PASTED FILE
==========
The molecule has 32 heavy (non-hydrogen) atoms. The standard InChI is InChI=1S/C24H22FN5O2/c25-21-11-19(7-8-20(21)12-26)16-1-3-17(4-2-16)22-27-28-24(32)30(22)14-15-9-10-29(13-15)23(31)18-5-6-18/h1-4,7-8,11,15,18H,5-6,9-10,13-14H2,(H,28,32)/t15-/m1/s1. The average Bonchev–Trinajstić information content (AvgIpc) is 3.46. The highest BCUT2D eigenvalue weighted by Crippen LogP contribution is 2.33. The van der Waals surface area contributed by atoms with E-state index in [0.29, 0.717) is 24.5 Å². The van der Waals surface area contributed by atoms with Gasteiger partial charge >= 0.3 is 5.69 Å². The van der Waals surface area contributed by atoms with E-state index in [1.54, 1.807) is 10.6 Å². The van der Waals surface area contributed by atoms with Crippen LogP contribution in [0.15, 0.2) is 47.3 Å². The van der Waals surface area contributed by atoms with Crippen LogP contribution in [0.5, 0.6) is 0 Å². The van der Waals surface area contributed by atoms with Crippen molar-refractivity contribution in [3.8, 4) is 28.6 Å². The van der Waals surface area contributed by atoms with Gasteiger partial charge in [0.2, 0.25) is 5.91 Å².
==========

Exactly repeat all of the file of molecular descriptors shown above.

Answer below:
The molecule has 32 heavy (non-hydrogen) atoms. The standard InChI is InChI=1S/C24H22FN5O2/c25-21-11-19(7-8-20(21)12-26)16-1-3-17(4-2-16)22-27-28-24(32)30(22)14-15-9-10-29(13-15)23(31)18-5-6-18/h1-4,7-8,11,15,18H,5-6,9-10,13-14H2,(H,28,32)/t15-/m1/s1. The average Bonchev–Trinajstić information content (AvgIpc) is 3.46. The highest BCUT2D eigenvalue weighted by Crippen LogP contribution is 2.33. The van der Waals surface area contributed by atoms with E-state index in [0.29, 0.717) is 24.5 Å². The van der Waals surface area contributed by atoms with Gasteiger partial charge >= 0.3 is 5.69 Å². The van der Waals surface area contributed by atoms with E-state index in [1.54, 1.807) is 10.6 Å². The van der Waals surface area contributed by atoms with Crippen LogP contribution in [0.15, 0.2) is 47.3 Å². The van der Waals surface area contributed by atoms with Crippen LogP contribution in [0.5, 0.6) is 0 Å². The van der Waals surface area contributed by atoms with Crippen molar-refractivity contribution in [3.8, 4) is 28.6 Å². The van der Waals surface area contributed by atoms with Gasteiger partial charge in [0.2, 0.25) is 5.91 Å².